Through an objective process, students discover three or four character types which match their "look" and presentation. Working on appropriate material, actors attempt to fulfill each character in order to market themselves as a complete, castable acting package. Applied to monologues, cold readings, videotaping, interviews, etc.

Projections

The revolutionary system of emotional homework employing the "alpha" level of consciousness to tap the deepest sources of creativity and the imagination. Vivid, emotional character "memories" are created during the meditational state of alpha. These richly detailed fantasies become the character's autobiography. Replaces "substitution" and the written character biography.

The Rehearsal Process

A working approach to the craft of stage and film rehearsal and performance featuring "the Trinity": intention, obstacle and bottom-line motivation, through-line, emotional preparation, physical/vocal characterization, beats and units, etc. An aggressive use of the rehearsal period combining thought, feeling and impulse. An essential pillar of the actor’s craft

Risky Business: Courageous Choices

This class encourages unique and meaningful, often unconventional choices that result in memorable experiences for an audience. We encompass all aspects of risky acting choices: making them, preparing them, fulfilling them. Through improvisation, exercises, monologues and scenes, actors experiment with choices that are relevant to the text, surprisingly insightful, and frequently out of that conventional box.

Shapeshifting

Actors are challenged to be physically and vocally responsive, possess a free and agile instrument, quick to react to stimuli and flexible enough to shapeshift instantly and at will. Emotional connections to an expressive and pliant body, voice and speech are mandatory. Exercises, improvisations and text work increase emotional, physical and vocal freedom and flexibility. Confidence and courage are encouraged in order to experiment with no fear!

Working Actor's Lab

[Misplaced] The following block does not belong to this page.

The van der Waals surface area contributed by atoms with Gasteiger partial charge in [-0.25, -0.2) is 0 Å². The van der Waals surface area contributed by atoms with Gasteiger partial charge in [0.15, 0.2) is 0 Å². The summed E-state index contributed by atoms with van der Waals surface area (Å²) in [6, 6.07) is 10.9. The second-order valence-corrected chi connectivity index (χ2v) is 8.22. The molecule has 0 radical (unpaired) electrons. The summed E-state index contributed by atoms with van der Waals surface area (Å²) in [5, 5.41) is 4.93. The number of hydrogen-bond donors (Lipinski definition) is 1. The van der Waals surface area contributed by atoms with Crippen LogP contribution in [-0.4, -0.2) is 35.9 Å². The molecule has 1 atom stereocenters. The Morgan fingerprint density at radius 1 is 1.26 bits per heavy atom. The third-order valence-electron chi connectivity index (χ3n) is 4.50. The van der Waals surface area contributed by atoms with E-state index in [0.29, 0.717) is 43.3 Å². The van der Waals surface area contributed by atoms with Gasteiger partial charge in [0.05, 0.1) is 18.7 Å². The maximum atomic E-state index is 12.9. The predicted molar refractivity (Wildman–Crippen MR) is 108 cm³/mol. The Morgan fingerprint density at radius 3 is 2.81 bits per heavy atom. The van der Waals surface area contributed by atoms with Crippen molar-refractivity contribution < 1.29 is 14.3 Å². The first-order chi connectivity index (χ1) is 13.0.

An ongoing, advanced workshop where individual programs are designed to help individual students achieve maximum freedom and power in a group setting. Actors focus on agreed upon specific areas of need, anything from expanding their vocal, physical or emotional resources to acquiring aspects of craft, to developing a realistic awareness of their casting potential.


Related Classes and Workshops . . .

Acting Studies For Directors And Writers

How actors work and what they need featuring the most important 20th century teaching including Stanislavsky, St. Denis, Brecht, Strasberg, Meisner, Adler and assorted “inside-out” and “outside-in” techniques. Students experience each approach in a workshop setting.

Development Of Film/Camera Technique

Tracing the history of film through the study of seminal films, directors, directorial controls and advances in equipment. Elements include placement and movement of the camera, editing, advances in film, lenses, lighting, cranes, etc. Films are screened, lectures with numerous and specific clips delivered. Discussions follow.

Directing For Stage vs. Screen

A workshop that defines differences in staging actors for stage, single camera, and multi-camera shoots. Using a stable of volunteer actors, directors discover that the same material requires very different approaches to successfully convey meaning for a live audience versus camera coverage.
Can be held in studio or classroom.


also, extensive coaching of . . .

Auditions And Roles

Numerous formats available with prepared pieces, cold readings, classical, contemporary, musical theatre, concert singers, both classical and pop. Role coaching for film and television.

Directors And Direction

From concept to opening (or editing) for stage and/or camera. Choosing material, concept, style, tone, beats, rhythm, arc, design, casting, staging, working with the actor, etc. Classes, individual coaching and consultations (“direction doctor”) Also camera blocking, shot continuity and editing for film.

Emotional Content For Singers (private or semi-private)

Working with Opera, Pop or Broadway singers to interpret and experience emotional life derived from clues in Melody, Harmony, Rhythm, text and other stylistic musical elements. Elements of storytelling as well as moment to moment life are covered.

Testimonials

"Most acting classes offer scene study and critique, but it is much more unusual to run into someone who is willing and able to guide the actor through several scenes from a feature-length script, with cameras, in order to create the experience of developing a character in a real film. This difference has clearly made a difference — at least if the performances I observed at Maravilla are any indications. The talent on display was noticeable, but even more impressive was the discipline, as well as the strong sense of an entire cast and crew working as a team. Come to think of it, the best analogy would be to an actual film set, which is, I suppose, the point."
Donelan
The SB Independent